Swallowing Passage

When an object lodges in the swallowing passage, the victim gags, retches and may vomit.

The victim might have a mild “throat-clearing” cough, but not a violent coughing fit.

Throat pain is felt with each swallow. This pain may radiate to the ear(s).

Oropharynx (Tonsils)

Fishbones are common foreign bodies. Usually a fishbone lodged in a tonsil can be removed without general anaesthesia.

Hypopharynx (Tongue Base & Piriform Sinuses)

This fishbone is lodged in the base of the tongue, just above the epiglottis (and the rest of the larynx). Sometimes fishbones become lodged a piriform sinus (to the side of the larynx) or in the esophagus. The lower the fishbone, the more likely general anaesthesia will be needed to remove it.[Ref:1936]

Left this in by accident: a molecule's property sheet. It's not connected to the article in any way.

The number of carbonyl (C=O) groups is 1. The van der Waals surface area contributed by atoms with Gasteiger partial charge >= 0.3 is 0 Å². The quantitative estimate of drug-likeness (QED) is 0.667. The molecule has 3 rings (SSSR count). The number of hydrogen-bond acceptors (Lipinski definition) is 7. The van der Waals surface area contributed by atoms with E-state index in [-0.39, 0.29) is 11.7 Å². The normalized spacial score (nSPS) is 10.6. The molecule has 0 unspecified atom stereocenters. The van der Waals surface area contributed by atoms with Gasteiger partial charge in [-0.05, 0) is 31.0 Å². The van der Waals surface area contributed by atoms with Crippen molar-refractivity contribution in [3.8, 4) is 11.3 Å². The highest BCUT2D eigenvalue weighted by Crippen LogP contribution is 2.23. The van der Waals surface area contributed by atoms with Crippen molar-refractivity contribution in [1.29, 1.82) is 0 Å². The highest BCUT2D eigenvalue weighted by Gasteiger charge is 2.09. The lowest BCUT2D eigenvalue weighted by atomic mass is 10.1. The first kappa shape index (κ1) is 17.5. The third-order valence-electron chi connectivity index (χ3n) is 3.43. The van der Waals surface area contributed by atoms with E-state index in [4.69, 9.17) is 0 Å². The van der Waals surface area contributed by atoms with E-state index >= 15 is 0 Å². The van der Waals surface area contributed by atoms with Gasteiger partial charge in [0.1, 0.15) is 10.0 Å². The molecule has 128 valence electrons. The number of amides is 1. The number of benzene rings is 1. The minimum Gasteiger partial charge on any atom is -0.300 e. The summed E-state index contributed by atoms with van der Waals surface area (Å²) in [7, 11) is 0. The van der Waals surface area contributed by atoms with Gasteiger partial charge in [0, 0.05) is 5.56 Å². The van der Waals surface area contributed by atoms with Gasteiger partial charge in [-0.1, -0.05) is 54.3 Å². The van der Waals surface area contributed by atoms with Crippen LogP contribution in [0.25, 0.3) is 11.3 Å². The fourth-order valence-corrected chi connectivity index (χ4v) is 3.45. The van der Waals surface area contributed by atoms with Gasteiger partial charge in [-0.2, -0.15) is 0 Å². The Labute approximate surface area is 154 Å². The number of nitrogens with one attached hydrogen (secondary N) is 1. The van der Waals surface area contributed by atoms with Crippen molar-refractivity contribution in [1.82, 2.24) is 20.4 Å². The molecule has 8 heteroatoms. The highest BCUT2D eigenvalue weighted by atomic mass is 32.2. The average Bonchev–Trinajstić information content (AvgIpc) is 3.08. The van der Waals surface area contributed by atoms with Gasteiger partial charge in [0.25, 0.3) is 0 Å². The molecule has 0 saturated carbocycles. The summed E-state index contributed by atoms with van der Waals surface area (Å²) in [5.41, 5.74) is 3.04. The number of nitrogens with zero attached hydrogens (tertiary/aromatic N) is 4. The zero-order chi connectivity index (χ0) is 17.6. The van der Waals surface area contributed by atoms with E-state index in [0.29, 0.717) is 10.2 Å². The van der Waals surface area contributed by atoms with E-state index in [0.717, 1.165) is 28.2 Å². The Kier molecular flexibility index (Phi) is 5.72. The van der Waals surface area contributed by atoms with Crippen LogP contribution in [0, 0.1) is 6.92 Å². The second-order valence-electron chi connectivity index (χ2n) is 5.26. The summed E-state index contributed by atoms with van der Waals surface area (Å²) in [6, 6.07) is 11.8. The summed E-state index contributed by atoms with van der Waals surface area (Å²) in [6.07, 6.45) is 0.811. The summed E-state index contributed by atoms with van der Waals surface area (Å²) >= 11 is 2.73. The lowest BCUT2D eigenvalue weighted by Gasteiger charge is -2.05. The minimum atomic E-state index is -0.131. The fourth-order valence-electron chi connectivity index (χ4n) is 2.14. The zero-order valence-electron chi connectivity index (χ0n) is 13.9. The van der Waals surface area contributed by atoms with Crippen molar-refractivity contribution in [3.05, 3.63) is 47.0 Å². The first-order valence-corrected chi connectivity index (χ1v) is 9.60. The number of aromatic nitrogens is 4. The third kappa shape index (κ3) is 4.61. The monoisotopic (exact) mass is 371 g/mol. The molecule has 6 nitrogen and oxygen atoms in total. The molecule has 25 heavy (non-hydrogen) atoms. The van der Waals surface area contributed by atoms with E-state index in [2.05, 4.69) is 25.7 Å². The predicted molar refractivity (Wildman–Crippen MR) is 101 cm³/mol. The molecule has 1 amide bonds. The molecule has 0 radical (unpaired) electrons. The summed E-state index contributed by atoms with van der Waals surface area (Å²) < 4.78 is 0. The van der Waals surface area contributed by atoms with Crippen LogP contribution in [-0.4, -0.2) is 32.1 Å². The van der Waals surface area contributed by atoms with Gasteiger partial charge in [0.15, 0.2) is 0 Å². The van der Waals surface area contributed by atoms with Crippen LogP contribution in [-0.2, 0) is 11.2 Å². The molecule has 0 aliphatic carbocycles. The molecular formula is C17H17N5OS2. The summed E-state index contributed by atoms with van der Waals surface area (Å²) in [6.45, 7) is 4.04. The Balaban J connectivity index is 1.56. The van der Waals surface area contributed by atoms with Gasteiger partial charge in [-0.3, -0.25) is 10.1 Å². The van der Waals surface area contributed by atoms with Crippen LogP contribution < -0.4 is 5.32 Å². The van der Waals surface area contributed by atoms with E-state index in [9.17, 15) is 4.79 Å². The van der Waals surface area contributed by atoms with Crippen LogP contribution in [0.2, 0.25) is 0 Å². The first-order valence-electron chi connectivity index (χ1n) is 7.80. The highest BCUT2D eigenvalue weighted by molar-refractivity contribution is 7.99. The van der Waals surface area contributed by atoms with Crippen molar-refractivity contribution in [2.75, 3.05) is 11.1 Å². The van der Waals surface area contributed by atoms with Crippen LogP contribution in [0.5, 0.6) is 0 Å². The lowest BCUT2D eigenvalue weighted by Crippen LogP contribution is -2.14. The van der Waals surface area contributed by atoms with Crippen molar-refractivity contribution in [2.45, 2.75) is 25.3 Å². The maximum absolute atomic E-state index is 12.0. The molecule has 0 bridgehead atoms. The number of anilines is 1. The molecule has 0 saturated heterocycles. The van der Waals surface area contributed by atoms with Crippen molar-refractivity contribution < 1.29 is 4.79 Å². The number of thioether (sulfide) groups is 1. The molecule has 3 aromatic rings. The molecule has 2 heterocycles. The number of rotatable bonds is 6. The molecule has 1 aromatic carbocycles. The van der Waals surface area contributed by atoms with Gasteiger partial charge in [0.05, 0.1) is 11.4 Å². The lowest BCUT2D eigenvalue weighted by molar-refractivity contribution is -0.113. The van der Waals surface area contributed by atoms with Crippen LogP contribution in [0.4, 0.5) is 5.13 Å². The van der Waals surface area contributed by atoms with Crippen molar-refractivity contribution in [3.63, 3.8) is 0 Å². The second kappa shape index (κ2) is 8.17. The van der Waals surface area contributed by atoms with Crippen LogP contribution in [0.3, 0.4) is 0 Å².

Esophagus

Coins and fishbones are the most common esophageal foreign bodies, but disc batteries and safety pins are more dangerous. Other examples include buttons, hair clips, paper clips and large pieces of meat. Large esophageal foreign bodies may compress the trachea from behind (causing airway obstruction).

Nasopharynx

Foreign bodies rarely are propelled up from the throat and behind the soft palate. Cedar twigs are the most common nasopharyngeal foreign body in the Pacific Northwest. The rubber propeller from a Kinder Surprise airplane has also been removed from a toddler’s nasopharynx.

Did You Know?!

In the European Union each year, an estimated 2,000 children (14 years or younger) choke on a toy.[Ref:1476]